About Us

The family-owned wineries of the Swan Valley often include a fascinating history and personal flavour, and Garbin is no exception. Winemaker Peter Garbin (son of founder Duje & Matija Garbin), wife Katrina and sons Joel and Adam have a philosophy of hands-on premium winemaking coupled with personal service.

Their wines include award-winning premium boutique red and white wines as well as rich, traditional fortified styles for which the Swan Valley is well renowned, some of which are only available at the cellar door. Their speciality is bottle fermented traditional method sparkling styles made from chardonnay and, more unusually, semillon, chenin blanc, shiraz and merlot. The fruit is sourced from estate vineyards in Gingin and the Swan Valley and grown with low chemical inputs and no pesticides.

The cellar door is low key, charming and spacious with a lovely outside area for warmer days.


As a full time design draftsman working over 70 hours a week I realized ends still couldn't meet and it wasn't the passion I was desiring in life. With over 30 years of drafting experience under my belt it was time to make a sea change and go back to our family business as a winemaker. Teaching myself winemaking and this grew into extra income I needed and feeling more fulfilled with life. All this happened right when my two sons were born. 

I want you to know who I really am, what I've struggled to overcome and some of my biggest achievements in life. My family have watched as I have endeavoured to develop my future, through hardship after hardship "From designing buildings, to producing wine!".

So take a few moments and read this short timeline of how my parents started and how I grew into a winemaker. I hope it helps you get to know the REAL me, why I continued as a second generation winemaker and the family behind today's Garbin Estate Wines.


Duje who had one brother Marin and parents Božan and Marija Garbin lived on an island called Šolta, south of Split, Croatia. Life was terribly hard growing up. Dad told me he never had anything to eat, working all day to build rock walls which determined the boundaries of your property. They would go fishing but never had a boat big enough to go right out to get the fish so they always came back with very little. Most nights after working during the day and catching food there was only a small amount of sardines for dinner.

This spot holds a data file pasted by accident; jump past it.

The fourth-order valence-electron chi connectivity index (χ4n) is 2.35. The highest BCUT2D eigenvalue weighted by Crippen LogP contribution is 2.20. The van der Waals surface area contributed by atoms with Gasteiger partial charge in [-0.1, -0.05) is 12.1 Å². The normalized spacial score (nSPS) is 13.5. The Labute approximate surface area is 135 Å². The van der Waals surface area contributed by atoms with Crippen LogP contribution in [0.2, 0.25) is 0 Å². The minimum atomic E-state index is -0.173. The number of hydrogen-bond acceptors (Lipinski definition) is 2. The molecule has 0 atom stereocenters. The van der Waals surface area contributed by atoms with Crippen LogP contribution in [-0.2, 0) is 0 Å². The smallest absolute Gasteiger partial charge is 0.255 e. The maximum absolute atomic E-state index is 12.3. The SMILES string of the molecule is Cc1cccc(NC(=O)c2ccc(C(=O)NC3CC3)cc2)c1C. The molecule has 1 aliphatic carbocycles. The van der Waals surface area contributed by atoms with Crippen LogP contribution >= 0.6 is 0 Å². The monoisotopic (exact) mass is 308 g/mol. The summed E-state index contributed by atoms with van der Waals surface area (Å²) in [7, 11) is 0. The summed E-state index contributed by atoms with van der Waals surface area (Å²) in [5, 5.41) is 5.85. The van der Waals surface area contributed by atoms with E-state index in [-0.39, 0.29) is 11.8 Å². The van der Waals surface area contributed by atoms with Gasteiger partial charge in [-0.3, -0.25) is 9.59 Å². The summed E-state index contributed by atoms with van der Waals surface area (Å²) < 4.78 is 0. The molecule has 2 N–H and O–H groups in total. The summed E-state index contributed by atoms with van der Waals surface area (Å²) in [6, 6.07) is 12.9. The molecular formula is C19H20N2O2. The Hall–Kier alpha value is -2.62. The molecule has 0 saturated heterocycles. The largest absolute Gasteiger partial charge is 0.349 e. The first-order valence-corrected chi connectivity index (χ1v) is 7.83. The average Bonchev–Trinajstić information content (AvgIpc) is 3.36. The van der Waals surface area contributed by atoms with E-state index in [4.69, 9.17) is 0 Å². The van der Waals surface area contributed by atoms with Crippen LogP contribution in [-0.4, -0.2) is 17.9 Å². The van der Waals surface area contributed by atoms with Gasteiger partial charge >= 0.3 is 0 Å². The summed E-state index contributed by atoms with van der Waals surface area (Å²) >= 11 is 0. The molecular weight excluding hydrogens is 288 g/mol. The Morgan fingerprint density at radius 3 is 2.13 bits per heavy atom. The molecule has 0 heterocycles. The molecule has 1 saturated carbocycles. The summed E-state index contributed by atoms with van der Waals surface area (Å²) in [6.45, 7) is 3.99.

Eventually Duje decided to grow grapes on the island to make wine as opposed to other fresh produce, this was of his own personal preference. You could call this the birth moment of Garbin Wines. A few years pass by, then World War II was approaching. Duje's father Božan said to him "If you don't leave they are going to intern you into a camp in Split" which all the Yugoslav young men were forced to go in so they wouldn't fight the Germans in the War.

Duje's brother Marin Garbin lived in Western Australia at the time working in the market gardens and told him "You had better come here and be with me" and that's the only place he could go. Duje left for Australia departing from Naples, Italy aboard the Otranto boat in 1937.

Otranto boat


When Duje first arrived in Western Australia he went to stay with his brother in Kelmscott, they both worked with another man from Šolta in a local market garden. Duje then spent some time up north in Carnarvon working on the banana plantations before returning to again work with his brother in Spearwood. He worked in the market gardens and lived with his brother until he could earn enough money to buy a property. During this time Duje was conscripted to fight the Second World War back in Europe. This was decided in a ballot system, you would have your name in a barrel, they would spin the barrel and pull names out, and poor Duje's name was drawn. Having only arrived a few years earlier he refused, so they interned him in a camp down in Harvey where he cooked and chopped wood for the army.

After serving his time, he went back to work with his brother Marin until he saved enough to buy his first property in Millendon early 1950's. Then proceeded to grow grapes and fruit trees on his 13 acre property.


Matija was from Višnjica, a village near Vrgorac, Croatia and her story shares similar hardships. She saw the war, a lot of death and had many unfortunate stories, assigned to protect all the children in the village so they weren't going to be taken into camps or worse. Then she was exiled out of Yugoslavia, escaped the war and went to Africa. From there Matija boarded a boat named the Toscana and joined her sister in Australia. Once in Australia not knowing any English she couldn't get a job so she lived and helped her sister until hearing about Duje in Millendon. 

Duje married Matija and lived on the Millendon property until my sister Mary was born, Matija said "It's too dangerous to have the children here" and decided to sell that piece of land. Then bought a 5 acre block (where Garbin Wines stands today) which was carved off from the property next door owned by the Mateljan family. The main reason why they chose this block of land was because it was close to Matija's sister who lived on Bishop Road. It was a worthless piece of land because it always flooded down the bottom end in the winter, since then we have completed earthworks to level it and make a decent piece of workable land. Then when I was born in 1956, Duje and Matija Garbin decided to establish Garbin Estate Wines making bulk wine, fortifieds and sherry.